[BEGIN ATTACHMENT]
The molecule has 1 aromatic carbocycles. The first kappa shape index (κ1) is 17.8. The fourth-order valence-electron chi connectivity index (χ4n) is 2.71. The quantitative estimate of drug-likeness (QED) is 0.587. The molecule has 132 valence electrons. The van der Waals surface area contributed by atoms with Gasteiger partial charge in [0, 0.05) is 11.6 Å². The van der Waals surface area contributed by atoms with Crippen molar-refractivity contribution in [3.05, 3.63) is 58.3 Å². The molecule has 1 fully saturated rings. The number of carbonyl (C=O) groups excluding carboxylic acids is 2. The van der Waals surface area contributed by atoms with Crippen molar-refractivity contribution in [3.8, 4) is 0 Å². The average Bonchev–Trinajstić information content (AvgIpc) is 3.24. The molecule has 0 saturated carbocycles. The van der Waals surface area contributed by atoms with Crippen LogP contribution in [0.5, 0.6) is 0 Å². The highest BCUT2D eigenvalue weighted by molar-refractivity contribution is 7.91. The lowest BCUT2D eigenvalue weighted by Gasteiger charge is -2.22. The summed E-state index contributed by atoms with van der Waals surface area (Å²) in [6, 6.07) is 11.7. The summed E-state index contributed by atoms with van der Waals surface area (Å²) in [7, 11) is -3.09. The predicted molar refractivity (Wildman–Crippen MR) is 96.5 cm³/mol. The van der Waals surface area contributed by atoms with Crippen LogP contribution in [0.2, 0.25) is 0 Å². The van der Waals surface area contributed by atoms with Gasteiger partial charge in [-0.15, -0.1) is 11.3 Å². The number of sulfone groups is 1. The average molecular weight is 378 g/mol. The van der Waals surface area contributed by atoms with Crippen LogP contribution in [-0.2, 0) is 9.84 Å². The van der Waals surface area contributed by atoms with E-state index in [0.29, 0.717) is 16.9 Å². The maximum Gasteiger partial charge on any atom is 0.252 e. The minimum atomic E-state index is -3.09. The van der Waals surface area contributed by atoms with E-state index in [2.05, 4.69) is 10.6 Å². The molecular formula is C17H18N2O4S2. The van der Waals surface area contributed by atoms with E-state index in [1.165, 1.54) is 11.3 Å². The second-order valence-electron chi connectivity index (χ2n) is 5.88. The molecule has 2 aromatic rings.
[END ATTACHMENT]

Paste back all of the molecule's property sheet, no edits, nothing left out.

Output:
The molecule has 1 aromatic carbocycles. The first kappa shape index (κ1) is 17.8. The fourth-order valence-electron chi connectivity index (χ4n) is 2.71. The quantitative estimate of drug-likeness (QED) is 0.587. The molecule has 132 valence electrons. The van der Waals surface area contributed by atoms with Gasteiger partial charge in [0, 0.05) is 11.6 Å². The van der Waals surface area contributed by atoms with Crippen molar-refractivity contribution in [3.05, 3.63) is 58.3 Å². The molecule has 1 fully saturated rings. The number of carbonyl (C=O) groups excluding carboxylic acids is 2. The van der Waals surface area contributed by atoms with Crippen molar-refractivity contribution in [3.8, 4) is 0 Å². The average Bonchev–Trinajstić information content (AvgIpc) is 3.24. The molecule has 0 saturated carbocycles. The van der Waals surface area contributed by atoms with Crippen LogP contribution in [0.5, 0.6) is 0 Å². The highest BCUT2D eigenvalue weighted by molar-refractivity contribution is 7.91. The lowest BCUT2D eigenvalue weighted by Gasteiger charge is -2.22. The summed E-state index contributed by atoms with van der Waals surface area (Å²) in [6, 6.07) is 11.7. The summed E-state index contributed by atoms with van der Waals surface area (Å²) in [7, 11) is -3.09. The predicted molar refractivity (Wildman–Crippen MR) is 96.5 cm³/mol. The van der Waals surface area contributed by atoms with Crippen LogP contribution in [0.2, 0.25) is 0 Å². The van der Waals surface area contributed by atoms with Gasteiger partial charge in [-0.15, -0.1) is 11.3 Å². The number of sulfone groups is 1. The average molecular weight is 378 g/mol. The van der Waals surface area contributed by atoms with Crippen LogP contribution in [-0.2, 0) is 9.84 Å². The van der Waals surface area contributed by atoms with E-state index in [0.29, 0.717) is 16.9 Å². The maximum Gasteiger partial charge on any atom is 0.252 e. The minimum atomic E-state index is -3.09. The van der Waals surface area contributed by atoms with E-state index in [2.05, 4.69) is 10.6 Å². The molecular formula is C17H18N2O4S2. The van der Waals surface area contributed by atoms with E-state index in [1.165, 1.54) is 11.3 Å². The second-order valence-electron chi connectivity index (χ2n) is 5.88. The molecule has 2 aromatic rings.